Catch up time.
I’ve arrived safely in Bellingham, and am preparing for class. There is a chance I don’t have to take any more Spanish classes, but it could still be fun to take a few to keep up my newfound fluency and enjoy the pure delight that is speaking another language. My new roommates seem nice, if a little less cleanly than I am (bunny poop on the living room floor may not make the bunny any less cute, but really, it’s still poop), however I don’t really have anything to complain about since it’s a place to live in a house of pleasant women. I’m trying to run around organizing my finances, look up cell phone plans, and in general, not panic about being back in the United States. Being here makes being away from Argentina seem permanent. It makes the image of what Argentina is in my head feel so far away and ideal, like a perfectly lit dance floor waiting for feet. It wasn’t all sparkles down there though, and it isn’t all grey skies and cold up here, though that’s a lot of the Inland Northwest. Coming back makes me wonder about the image we have frozen in our head the minute we leave somewhere, or someone, and how it affects people.
I think about my friends as I remember them from four months ago. I think that the people I met in Argentina are still the same, though now they’ve remembered that snapshot image of themselves four months ago. I remember my own image, and I can see how it’s changed. I see it best in the smiles people give me after we dance. That’s my favorite place to see what’s changed in me, those smiles, the tightening of a hand in mine, the way follows cling to me. It feels new, like fresh earth, dark and moist.
Bellingham is different. It’s winter here now. The dark streets feel more dangerous and I guard my things more jealously. Gone are the summer days swimming in Lake Whatcom (okay, maybe I only did that once, but dancing with someone wet from the water should count), but the people here are probably not going to rob me. No one will attack me while I’m downtown, probably. I’m just more suspicious. Things aren’t ideal, and it almost feels like a letdown. As my dance partner told me, I didn’t come back to be quite the tanguero in shining dance shoes she expected. Sure, I’m a better dancer now, but I’m different. Change is tough.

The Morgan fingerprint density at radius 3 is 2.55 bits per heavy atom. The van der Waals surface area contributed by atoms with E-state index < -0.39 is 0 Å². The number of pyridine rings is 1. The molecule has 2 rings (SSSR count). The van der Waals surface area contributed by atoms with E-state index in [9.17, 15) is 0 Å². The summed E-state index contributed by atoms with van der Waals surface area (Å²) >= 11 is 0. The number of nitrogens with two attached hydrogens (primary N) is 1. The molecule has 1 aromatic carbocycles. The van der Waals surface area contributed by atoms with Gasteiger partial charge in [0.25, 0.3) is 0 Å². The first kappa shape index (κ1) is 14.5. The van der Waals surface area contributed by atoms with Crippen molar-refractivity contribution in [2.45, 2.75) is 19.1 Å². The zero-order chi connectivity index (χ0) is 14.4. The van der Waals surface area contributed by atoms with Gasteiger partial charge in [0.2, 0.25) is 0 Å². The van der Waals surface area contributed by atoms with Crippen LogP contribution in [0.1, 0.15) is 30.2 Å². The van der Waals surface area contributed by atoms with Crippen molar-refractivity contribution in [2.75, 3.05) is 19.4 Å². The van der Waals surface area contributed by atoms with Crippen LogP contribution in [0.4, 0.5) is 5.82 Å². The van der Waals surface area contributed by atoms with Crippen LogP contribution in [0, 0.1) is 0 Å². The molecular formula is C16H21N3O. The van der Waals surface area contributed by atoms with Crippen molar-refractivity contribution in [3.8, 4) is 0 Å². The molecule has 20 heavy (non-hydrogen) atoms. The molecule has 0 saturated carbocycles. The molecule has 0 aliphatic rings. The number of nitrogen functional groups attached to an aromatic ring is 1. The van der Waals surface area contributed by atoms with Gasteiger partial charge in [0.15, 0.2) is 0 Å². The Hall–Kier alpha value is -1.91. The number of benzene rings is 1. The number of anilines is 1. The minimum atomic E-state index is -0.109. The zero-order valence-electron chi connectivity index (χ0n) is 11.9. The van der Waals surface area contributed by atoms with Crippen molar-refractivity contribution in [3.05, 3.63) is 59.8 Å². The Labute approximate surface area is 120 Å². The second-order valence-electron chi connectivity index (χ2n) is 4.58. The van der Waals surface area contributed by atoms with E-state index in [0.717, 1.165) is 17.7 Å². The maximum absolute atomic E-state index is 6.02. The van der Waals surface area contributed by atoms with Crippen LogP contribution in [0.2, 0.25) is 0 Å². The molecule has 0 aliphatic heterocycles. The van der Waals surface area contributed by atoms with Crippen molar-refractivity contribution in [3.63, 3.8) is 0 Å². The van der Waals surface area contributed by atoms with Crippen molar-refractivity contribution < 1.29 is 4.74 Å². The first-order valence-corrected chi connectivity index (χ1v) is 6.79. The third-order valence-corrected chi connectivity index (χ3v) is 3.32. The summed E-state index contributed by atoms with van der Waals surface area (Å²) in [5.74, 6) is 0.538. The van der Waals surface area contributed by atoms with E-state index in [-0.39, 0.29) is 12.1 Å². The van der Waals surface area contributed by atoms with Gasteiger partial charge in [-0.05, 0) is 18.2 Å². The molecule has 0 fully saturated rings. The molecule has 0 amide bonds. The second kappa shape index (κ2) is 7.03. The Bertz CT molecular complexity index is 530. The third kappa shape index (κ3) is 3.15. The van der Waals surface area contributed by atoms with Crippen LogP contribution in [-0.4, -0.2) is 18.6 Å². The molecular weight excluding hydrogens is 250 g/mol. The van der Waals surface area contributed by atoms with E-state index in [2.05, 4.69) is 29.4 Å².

I have this persona of myself where I’m special, and I can be special, but the world doesn’t always care. In Argentina I was something else, a foreigner, someone who made an effort to be there and who also knew parts of the culture that took me from ordinary to somewhere down the river towards extraordinary. In Spokane I came back as a bit of an exotic treat, someone who had seen the milongas of Buenos Aires and breathed the dusty air. Who had heard the pots and pans of protesting citizens. But that doesn’t show on me by looking at me. That doesn’t come up easily in normal conversation without it sounding like I’m pretentious or bragging. My view of myself as something more than ordinary was reinforced after reading Markus Zusak’s delightful book, I am the Messenger.
In the book Ed Kennedy, an unimpressive, almost unlovable, character whose only decent trait is the extreme love he holds for his olfactorily distinct dog, is chosen to rise above and show that ordinary can move the world.
That ordinary shines like the smell of sun in wet grass.
That ordinary cleans the mind like fog burning away.
Yes! I thought. Yes! I can be the messenger! I can tell people of the world, I can bring them my love and change them for the better! I can! I can! And the great part is, of course I can. Anyone can change those around them for the better, and in doing so change themselves, change their persona. I wonder if that’s all we have.
This brought up several questions worthy of my father. Are we just a construct in our own mind? Something we’ve manufactured in the hopes of the approval, not only of others, but of ourselves? Is our only goal working to satisfy that image?
This idea that we are special and the universe owes us some notice, maybe even some respect, often throws people for a loop when bad shit happens. I have friends still reeling from the fact that they weren’t special enough to stay with their significant other, my father still has problems accepting he wasn’t special enough to stay at his job and that he got pushed out. This created image of us as special people is important, even if the world doesn’t care.
It’s important because you should be special to yourself. You should ask yourself what will make you happy, not just in the short term, but in the long term, and then you should do that.
It is important because you care.